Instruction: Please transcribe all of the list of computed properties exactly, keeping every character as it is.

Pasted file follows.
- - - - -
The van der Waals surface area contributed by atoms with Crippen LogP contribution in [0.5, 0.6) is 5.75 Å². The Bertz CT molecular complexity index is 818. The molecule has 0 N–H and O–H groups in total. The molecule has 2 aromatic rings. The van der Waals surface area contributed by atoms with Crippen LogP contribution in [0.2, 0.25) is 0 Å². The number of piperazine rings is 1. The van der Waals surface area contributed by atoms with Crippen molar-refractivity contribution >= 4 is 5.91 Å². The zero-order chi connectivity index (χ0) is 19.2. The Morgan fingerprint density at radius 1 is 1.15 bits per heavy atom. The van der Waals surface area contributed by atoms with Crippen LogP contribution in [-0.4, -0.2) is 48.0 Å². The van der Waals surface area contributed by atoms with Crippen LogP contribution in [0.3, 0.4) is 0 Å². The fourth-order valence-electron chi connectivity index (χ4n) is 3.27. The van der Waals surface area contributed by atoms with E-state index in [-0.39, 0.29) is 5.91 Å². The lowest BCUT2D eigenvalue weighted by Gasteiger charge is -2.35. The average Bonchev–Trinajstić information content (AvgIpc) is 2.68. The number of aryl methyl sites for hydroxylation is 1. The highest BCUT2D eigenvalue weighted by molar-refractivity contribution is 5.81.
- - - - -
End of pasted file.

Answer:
The van der Waals surface area contributed by atoms with Crippen LogP contribution in [0.5, 0.6) is 5.75 Å². The Bertz CT molecular complexity index is 818. The molecule has 0 N–H and O–H groups in total. The molecule has 2 aromatic rings. The van der Waals surface area contributed by atoms with Crippen LogP contribution in [0.2, 0.25) is 0 Å². The number of piperazine rings is 1. The van der Waals surface area contributed by atoms with Crippen molar-refractivity contribution >= 4 is 5.91 Å². The zero-order chi connectivity index (χ0) is 19.2. The Morgan fingerprint density at radius 1 is 1.15 bits per heavy atom. The van der Waals surface area contributed by atoms with Crippen LogP contribution in [-0.4, -0.2) is 48.0 Å². The van der Waals surface area contributed by atoms with Crippen LogP contribution in [0.3, 0.4) is 0 Å². The fourth-order valence-electron chi connectivity index (χ4n) is 3.27. The van der Waals surface area contributed by atoms with E-state index in [-0.39, 0.29) is 5.91 Å². The lowest BCUT2D eigenvalue weighted by Gasteiger charge is -2.35. The average Bonchev–Trinajstić information content (AvgIpc) is 2.68. The number of aryl methyl sites for hydroxylation is 1. The highest BCUT2D eigenvalue weighted by molar-refractivity contribution is 5.81.